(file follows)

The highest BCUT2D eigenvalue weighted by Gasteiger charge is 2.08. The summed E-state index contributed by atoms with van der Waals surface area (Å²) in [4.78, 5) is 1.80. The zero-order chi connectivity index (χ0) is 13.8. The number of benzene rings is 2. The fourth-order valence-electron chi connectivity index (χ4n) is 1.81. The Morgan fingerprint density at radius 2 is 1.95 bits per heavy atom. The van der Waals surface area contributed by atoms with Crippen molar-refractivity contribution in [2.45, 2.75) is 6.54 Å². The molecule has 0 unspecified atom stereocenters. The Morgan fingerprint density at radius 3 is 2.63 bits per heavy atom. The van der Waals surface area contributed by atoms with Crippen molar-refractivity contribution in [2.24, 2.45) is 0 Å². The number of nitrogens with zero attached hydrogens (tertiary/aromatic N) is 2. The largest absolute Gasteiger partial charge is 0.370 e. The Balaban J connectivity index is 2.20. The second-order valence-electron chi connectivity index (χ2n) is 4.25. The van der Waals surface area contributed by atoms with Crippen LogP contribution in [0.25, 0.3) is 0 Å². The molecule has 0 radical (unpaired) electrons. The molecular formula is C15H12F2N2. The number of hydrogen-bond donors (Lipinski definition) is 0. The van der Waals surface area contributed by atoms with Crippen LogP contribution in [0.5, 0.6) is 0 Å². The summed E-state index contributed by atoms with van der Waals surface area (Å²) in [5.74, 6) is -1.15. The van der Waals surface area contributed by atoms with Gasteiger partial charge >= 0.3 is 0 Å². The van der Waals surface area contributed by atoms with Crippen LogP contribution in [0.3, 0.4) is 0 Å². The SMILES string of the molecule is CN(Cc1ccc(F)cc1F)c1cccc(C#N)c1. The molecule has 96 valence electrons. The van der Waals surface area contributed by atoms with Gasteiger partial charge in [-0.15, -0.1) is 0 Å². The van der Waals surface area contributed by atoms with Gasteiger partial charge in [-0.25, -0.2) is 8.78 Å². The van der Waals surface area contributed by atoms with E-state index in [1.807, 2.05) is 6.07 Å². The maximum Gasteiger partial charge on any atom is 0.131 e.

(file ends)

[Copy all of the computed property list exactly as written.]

The highest BCUT2D eigenvalue weighted by Gasteiger charge is 2.08. The summed E-state index contributed by atoms with van der Waals surface area (Å²) in [4.78, 5) is 1.80. The zero-order chi connectivity index (χ0) is 13.8. The number of benzene rings is 2. The fourth-order valence-electron chi connectivity index (χ4n) is 1.81. The Morgan fingerprint density at radius 2 is 1.95 bits per heavy atom. The van der Waals surface area contributed by atoms with Crippen molar-refractivity contribution in [2.45, 2.75) is 6.54 Å². The molecule has 0 unspecified atom stereocenters. The Morgan fingerprint density at radius 3 is 2.63 bits per heavy atom. The van der Waals surface area contributed by atoms with Crippen molar-refractivity contribution in [2.24, 2.45) is 0 Å². The number of nitrogens with zero attached hydrogens (tertiary/aromatic N) is 2. The largest absolute Gasteiger partial charge is 0.370 e. The Balaban J connectivity index is 2.20. The second-order valence-electron chi connectivity index (χ2n) is 4.25. The van der Waals surface area contributed by atoms with Crippen LogP contribution in [0.25, 0.3) is 0 Å². The molecule has 0 radical (unpaired) electrons. The molecular formula is C15H12F2N2. The number of hydrogen-bond donors (Lipinski definition) is 0. The van der Waals surface area contributed by atoms with Crippen LogP contribution in [0.5, 0.6) is 0 Å². The summed E-state index contributed by atoms with van der Waals surface area (Å²) in [5.74, 6) is -1.15. The van der Waals surface area contributed by atoms with Gasteiger partial charge >= 0.3 is 0 Å². The van der Waals surface area contributed by atoms with Crippen LogP contribution in [0.3, 0.4) is 0 Å². The SMILES string of the molecule is CN(Cc1ccc(F)cc1F)c1cccc(C#N)c1. The molecule has 96 valence electrons. The van der Waals surface area contributed by atoms with Gasteiger partial charge in [-0.15, -0.1) is 0 Å². The van der Waals surface area contributed by atoms with Gasteiger partial charge in [-0.25, -0.2) is 8.78 Å². The van der Waals surface area contributed by atoms with E-state index in [1.807, 2.05) is 6.07 Å². The maximum Gasteiger partial charge on any atom is 0.131 e.